In the right instances, especially for personal emails, this works.
Lett says this is a no-no. "This is not a closing. It's a thank-you," she insists. I disagree. Forbes Leadership editor Fred Allen uses it regularly and I think it's an appropriate, warm thing to say. I use it too.
This rubs me the wrong way because I used to have a boss who ended every email this way. She was usually asking me to perform a task and it made her sign-off seem more like a stern order, with a forced note of appreciation, than a genuine expression of gratitude. But in the right context, it can be fine.
More formal than "Thanks." I use this sometimes.
This doesn't have the same grating quality as "Thanks!" The added "you" softens it.
I use this a lot, when I genuinely appreciate the effort the recipient has undertaken.
Thanks so much
I also like this and use it, especially when someone -- a colleague, a source, someone with whom I have a business relationship -- has put time and effort into a task or email.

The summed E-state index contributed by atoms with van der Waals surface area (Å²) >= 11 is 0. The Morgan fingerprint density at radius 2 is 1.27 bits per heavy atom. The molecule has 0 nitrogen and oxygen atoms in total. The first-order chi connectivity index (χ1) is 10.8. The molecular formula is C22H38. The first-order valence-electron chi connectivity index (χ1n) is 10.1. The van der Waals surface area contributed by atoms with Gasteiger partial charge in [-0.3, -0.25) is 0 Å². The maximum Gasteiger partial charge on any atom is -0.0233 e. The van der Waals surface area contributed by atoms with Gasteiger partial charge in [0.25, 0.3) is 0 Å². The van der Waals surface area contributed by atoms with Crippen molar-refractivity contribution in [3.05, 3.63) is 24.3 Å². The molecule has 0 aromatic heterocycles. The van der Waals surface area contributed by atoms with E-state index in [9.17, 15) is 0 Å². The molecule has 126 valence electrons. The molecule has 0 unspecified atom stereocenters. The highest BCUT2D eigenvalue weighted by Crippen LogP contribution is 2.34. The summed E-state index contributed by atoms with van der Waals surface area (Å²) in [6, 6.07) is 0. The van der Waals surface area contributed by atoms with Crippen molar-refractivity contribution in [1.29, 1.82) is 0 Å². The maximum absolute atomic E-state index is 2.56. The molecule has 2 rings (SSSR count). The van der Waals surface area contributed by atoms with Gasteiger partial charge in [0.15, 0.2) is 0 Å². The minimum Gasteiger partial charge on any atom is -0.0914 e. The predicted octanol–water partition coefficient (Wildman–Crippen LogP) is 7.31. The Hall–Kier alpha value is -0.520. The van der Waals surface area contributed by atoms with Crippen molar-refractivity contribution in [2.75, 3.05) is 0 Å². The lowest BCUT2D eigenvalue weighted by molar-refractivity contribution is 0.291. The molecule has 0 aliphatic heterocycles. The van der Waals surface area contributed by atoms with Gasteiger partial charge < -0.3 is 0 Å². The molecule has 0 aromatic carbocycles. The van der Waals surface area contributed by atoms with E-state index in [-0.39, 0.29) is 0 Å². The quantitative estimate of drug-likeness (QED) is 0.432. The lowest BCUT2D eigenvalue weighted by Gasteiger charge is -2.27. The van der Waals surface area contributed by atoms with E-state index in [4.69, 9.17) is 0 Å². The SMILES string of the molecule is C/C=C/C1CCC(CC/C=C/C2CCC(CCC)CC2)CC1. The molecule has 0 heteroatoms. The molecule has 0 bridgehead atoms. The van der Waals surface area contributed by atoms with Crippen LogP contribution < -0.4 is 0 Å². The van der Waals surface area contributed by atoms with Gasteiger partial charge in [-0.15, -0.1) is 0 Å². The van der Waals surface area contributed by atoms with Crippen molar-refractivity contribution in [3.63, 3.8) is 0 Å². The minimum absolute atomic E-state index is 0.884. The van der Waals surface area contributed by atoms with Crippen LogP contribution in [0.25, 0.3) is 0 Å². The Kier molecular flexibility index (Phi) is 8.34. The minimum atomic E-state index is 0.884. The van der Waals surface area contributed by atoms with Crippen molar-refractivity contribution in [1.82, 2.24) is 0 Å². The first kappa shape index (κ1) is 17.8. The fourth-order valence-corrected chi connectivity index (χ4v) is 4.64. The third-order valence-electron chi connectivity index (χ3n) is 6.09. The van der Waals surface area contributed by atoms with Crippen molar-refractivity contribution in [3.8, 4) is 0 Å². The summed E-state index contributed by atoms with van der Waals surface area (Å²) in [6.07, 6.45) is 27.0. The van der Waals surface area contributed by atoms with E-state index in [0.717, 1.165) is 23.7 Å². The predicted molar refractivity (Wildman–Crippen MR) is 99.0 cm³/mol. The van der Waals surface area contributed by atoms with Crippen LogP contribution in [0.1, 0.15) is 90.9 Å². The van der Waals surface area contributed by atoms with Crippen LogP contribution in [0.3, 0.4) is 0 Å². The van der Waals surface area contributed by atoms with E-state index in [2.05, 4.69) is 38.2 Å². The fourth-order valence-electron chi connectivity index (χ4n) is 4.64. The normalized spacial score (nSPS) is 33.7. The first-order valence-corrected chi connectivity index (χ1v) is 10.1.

Thanks for your consideration.
A tad stilted with a note of servility, this can work in the business context, though it's almost asking for a rejection. Steer clear of this when writing a note related to seeking employment.
I predict this will gain in popularity as our emails become more like texts.
Hope this helps
I like this in an email where you are trying to help the recipient.
I use this too. I think it's gracious and warm, and shows you are eager to meet with the recipient.
This works when you really are rushing. It expresses humility and regard for the recipient.
Also good when you don't have time to proofread.